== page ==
This is a satirical comedy on religious identity, centred around the Islam and Jewish religions. It tells the story of Mahmud Nasir, played convincingly by Omid Djalili, who on clearing through his recently deceased mother’s belongings, discovers that he was adopted. Following further exploration, he learns that his real name is Shimshillowitz, which can only be Jewish, a disaster in light of his son’s recent engagement to the daughter of a prominent Pakistani jihadist.
Going through this mid-life crisis, he plays around with the idea of being Jewish, even befriending his Jewish neighbour, who trains him in ‘the art’ of Jewishness, ie. not by learning Hebrew, but by dancing to klezmir music, attending a bar mitzvah, at which he tells Jewish jokes, and practicing wearing the yarmulke, which incidentally gets him into trouble at an Islamic rally he attends, headed by his son’s prospective father-in-law, soon to become his opponent. He is in an awkward position, as he needs to maintain a strong Islamic identity for the successful marriage of his son to his new fundamentalist family, but must also embrace his Jewish inheritance if he is to meet his biological father, who is on his death-bed.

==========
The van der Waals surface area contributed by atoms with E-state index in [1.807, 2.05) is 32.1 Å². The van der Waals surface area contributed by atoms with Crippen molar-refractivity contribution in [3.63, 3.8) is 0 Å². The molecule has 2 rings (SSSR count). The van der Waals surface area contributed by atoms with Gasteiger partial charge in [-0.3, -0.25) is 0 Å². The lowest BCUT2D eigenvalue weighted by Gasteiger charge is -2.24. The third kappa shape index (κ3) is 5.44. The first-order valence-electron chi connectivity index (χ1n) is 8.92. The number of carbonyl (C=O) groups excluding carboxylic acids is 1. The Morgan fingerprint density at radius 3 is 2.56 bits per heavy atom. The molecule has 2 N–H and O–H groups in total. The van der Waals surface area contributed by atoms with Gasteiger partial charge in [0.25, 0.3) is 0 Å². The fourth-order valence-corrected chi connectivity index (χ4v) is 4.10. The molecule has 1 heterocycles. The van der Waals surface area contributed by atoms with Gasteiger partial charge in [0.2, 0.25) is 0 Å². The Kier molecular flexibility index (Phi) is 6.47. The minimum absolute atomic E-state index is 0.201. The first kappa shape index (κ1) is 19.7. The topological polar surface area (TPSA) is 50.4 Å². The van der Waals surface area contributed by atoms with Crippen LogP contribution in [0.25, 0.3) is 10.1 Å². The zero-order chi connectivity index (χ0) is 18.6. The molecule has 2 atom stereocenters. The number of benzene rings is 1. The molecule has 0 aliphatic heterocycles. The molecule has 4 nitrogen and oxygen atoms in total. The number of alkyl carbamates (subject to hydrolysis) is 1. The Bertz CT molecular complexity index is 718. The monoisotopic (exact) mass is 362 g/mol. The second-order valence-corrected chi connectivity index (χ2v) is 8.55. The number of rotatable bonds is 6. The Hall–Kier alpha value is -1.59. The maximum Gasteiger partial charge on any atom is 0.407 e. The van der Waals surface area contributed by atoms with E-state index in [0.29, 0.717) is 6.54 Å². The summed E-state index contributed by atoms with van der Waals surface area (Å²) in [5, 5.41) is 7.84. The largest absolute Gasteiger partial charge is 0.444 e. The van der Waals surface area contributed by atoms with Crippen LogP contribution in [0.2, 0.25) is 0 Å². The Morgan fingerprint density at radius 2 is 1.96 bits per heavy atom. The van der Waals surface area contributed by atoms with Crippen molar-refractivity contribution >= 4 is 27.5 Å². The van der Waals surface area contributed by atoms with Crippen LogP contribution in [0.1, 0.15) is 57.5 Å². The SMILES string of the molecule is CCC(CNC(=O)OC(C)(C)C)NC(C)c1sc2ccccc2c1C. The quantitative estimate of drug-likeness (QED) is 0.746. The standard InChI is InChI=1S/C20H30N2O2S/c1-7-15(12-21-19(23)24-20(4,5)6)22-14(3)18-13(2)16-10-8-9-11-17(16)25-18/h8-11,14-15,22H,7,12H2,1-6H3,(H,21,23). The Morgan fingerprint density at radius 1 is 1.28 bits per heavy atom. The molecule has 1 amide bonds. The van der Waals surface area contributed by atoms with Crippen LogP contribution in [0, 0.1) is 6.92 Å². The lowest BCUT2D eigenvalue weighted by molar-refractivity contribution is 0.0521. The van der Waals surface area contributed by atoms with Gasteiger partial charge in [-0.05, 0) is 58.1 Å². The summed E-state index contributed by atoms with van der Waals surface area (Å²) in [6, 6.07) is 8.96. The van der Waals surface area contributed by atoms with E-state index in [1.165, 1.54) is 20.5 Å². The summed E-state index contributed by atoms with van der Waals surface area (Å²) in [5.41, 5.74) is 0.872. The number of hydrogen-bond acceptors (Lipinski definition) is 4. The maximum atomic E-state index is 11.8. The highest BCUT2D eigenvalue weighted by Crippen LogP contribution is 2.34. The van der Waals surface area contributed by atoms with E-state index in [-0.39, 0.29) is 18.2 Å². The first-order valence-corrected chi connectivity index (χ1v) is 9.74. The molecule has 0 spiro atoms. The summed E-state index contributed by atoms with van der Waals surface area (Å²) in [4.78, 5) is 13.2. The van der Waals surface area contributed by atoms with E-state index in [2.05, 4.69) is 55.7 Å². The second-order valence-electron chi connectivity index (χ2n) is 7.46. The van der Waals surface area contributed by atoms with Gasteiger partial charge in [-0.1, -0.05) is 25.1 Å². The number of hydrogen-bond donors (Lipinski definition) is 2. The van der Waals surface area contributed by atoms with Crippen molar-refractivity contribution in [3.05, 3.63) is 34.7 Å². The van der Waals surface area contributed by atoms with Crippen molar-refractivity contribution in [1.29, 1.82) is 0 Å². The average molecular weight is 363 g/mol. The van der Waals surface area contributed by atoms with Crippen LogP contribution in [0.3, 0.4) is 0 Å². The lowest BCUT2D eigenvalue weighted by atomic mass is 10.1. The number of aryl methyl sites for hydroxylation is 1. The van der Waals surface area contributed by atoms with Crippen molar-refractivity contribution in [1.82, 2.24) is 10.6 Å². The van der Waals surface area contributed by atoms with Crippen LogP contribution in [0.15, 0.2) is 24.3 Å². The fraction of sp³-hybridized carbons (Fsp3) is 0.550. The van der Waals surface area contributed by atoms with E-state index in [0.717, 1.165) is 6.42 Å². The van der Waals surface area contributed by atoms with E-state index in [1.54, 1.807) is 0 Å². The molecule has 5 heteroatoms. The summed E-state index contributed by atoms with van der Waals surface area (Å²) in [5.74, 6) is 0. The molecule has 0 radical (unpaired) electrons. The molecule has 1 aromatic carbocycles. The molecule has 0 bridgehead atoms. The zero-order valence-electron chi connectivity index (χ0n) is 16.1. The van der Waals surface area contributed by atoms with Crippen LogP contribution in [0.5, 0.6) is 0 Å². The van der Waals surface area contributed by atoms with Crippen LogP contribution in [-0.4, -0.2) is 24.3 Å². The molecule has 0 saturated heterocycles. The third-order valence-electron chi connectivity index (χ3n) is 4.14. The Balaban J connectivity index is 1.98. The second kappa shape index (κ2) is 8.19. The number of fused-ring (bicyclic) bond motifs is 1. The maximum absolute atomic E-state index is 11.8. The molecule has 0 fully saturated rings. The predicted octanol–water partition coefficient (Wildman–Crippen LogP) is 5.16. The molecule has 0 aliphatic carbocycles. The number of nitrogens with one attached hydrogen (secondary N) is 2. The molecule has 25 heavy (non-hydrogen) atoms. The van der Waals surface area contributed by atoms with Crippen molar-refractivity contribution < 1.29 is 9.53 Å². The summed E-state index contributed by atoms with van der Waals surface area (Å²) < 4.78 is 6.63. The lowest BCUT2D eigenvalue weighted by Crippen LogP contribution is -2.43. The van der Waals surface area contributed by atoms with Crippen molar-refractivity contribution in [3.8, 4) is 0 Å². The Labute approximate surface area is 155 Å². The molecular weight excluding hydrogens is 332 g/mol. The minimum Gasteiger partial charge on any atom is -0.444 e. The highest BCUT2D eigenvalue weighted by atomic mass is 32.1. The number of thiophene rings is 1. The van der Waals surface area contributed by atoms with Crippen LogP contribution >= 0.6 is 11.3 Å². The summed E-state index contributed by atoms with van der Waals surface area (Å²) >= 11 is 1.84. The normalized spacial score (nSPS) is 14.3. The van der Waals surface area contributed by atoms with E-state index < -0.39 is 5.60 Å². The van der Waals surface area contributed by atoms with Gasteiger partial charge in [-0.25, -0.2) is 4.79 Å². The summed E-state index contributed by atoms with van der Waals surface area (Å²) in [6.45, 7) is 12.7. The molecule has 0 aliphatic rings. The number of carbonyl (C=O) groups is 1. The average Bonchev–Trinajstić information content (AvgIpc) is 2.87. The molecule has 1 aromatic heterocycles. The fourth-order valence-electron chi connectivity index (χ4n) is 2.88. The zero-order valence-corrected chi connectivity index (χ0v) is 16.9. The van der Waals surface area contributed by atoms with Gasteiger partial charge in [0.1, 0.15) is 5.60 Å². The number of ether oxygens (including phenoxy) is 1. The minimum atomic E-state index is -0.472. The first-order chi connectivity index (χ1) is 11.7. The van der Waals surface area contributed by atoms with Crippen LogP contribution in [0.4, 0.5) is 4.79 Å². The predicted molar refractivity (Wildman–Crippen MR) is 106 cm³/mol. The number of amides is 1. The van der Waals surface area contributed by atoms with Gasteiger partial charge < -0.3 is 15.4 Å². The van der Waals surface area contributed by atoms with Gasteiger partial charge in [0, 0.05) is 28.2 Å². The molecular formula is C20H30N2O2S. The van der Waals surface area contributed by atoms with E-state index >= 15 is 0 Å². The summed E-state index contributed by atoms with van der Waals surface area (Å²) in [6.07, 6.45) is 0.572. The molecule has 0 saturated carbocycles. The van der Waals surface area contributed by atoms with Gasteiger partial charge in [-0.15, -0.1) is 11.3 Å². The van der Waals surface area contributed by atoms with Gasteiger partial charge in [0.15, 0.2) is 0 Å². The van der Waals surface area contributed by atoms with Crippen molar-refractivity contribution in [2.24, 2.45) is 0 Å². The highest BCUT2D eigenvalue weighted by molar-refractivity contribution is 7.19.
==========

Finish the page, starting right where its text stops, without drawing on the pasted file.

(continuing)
The comedy is slapstick and wayward, and the silliness is what makes it funny. The best scenes are between Mahmud, and his new Jewish friend, Lenny, played by Richard Schiff, as they verbally spar with each other in reverse stereotypical fashion, both rejecting their religious identities, Mahmud lashing an insulting ‘anti-Semite’ in the direction of Lenny. The other memorable scene for me was when he was at breakfast the morning after he discovers he was a Jew, and he hears Jew in every sentence, (‘Do you..? etc)
While I enjoyed the humour in the film, its dramatic slant didn’t work so well. His wife was presented as a ‘too good to be true’ character, whose role was neither realistic nor comic. The ending of the film was pathetically syrupy and contrived, whereby Mahmud discovers a secret that will destroy the career and reputation of his opponent, the Islamic fundamentalist, and which he reveals publicly, giving a ‘happy-ever-after’ tone to a film that had so much more comic potential than that.